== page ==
This week, I share another video, produced by the Stanford Graduate Graduate School of Business, that addresses that topic in a succinct and helpful way.  I also offer a few reactions to what they provide here.

The first, and most important, point that they make comes at the opening: addressing boardroom issues is a peer-driven event. Ultimately, it belongs to the board members themselves to create - and reinforce - a healthy culture. That includes tackling problematic interactions, attitudes and performances themselves.  It's not fun. But it's critical to overall board performance.

The recommendation to document the dysfunctional behavior is important to making a credible case for change. That not only provides evidence to which the individual and group can respond (also note the call to consider group-level intervention), it also reduces the risk of it being perceived as a personal attack. It also offers a foundation for coming up with healthy and appropriate strategies to deal with the problem.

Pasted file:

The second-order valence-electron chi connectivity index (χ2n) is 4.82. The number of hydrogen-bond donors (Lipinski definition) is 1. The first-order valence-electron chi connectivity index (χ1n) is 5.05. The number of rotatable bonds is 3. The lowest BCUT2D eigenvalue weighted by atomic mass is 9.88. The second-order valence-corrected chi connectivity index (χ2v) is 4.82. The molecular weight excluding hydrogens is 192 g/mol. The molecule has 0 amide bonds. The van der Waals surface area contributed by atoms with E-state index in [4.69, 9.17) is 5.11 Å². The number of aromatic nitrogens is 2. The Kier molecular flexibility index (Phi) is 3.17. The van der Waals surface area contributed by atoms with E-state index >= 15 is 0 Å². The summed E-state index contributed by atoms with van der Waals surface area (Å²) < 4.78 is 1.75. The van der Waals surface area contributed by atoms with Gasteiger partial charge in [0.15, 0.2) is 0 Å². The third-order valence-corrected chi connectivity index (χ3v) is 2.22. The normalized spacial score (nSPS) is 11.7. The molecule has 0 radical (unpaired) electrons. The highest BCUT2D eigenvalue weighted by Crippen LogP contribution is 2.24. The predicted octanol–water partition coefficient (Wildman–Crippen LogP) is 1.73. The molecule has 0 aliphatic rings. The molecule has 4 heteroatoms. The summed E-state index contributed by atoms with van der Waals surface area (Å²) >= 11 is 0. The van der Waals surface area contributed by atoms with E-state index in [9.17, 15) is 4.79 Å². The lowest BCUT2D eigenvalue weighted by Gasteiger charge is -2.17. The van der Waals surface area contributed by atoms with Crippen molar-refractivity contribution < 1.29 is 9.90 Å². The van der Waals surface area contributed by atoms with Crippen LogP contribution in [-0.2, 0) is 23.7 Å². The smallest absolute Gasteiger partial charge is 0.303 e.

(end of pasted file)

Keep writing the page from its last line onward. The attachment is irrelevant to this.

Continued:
The caution to avoid unnecessary burning of bridges is an important one. First, as noted here, it's unlikely that whatever problem lies solely within one individual's actions. There may be one or more organizational/group factors that also contributed to the breakdown - including whether/how the board chairperson handled any challenge before the situation reached a point of no return.